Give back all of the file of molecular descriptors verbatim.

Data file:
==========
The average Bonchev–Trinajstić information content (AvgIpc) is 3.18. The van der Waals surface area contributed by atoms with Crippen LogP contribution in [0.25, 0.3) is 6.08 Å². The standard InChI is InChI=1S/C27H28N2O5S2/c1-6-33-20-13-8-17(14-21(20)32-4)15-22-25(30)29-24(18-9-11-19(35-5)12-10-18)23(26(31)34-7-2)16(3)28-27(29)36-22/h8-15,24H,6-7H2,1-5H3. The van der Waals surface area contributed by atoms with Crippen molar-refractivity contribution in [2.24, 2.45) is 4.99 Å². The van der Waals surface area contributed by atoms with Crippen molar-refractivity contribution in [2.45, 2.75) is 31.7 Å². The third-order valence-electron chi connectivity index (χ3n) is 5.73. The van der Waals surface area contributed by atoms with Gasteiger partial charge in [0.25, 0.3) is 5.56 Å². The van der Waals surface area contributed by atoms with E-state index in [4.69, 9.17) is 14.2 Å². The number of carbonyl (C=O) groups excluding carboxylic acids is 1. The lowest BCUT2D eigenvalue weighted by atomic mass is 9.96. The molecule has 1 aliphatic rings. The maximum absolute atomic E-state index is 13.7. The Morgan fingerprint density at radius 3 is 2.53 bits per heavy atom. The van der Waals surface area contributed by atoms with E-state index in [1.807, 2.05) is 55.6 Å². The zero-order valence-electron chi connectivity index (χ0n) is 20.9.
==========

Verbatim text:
The average Bonchev–Trinajstić information content (AvgIpc) is 3.18. The van der Waals surface area contributed by atoms with Crippen LogP contribution in [0.25, 0.3) is 6.08 Å². The standard InChI is InChI=1S/C27H28N2O5S2/c1-6-33-20-13-8-17(14-21(20)32-4)15-22-25(30)29-24(18-9-11-19(35-5)12-10-18)23(26(31)34-7-2)16(3)28-27(29)36-22/h8-15,24H,6-7H2,1-5H3. The van der Waals surface area contributed by atoms with Crippen molar-refractivity contribution in [2.24, 2.45) is 4.99 Å². The van der Waals surface area contributed by atoms with Crippen molar-refractivity contribution in [2.45, 2.75) is 31.7 Å². The third-order valence-electron chi connectivity index (χ3n) is 5.73. The van der Waals surface area contributed by atoms with Gasteiger partial charge in [0.25, 0.3) is 5.56 Å². The van der Waals surface area contributed by atoms with E-state index in [4.69, 9.17) is 14.2 Å². The number of carbonyl (C=O) groups excluding carboxylic acids is 1. The lowest BCUT2D eigenvalue weighted by atomic mass is 9.96. The molecule has 1 aliphatic rings. The maximum absolute atomic E-state index is 13.7. The Morgan fingerprint density at radius 3 is 2.53 bits per heavy atom. The van der Waals surface area contributed by atoms with E-state index in [1.807, 2.05) is 55.6 Å². The zero-order valence-electron chi connectivity index (χ0n) is 20.9.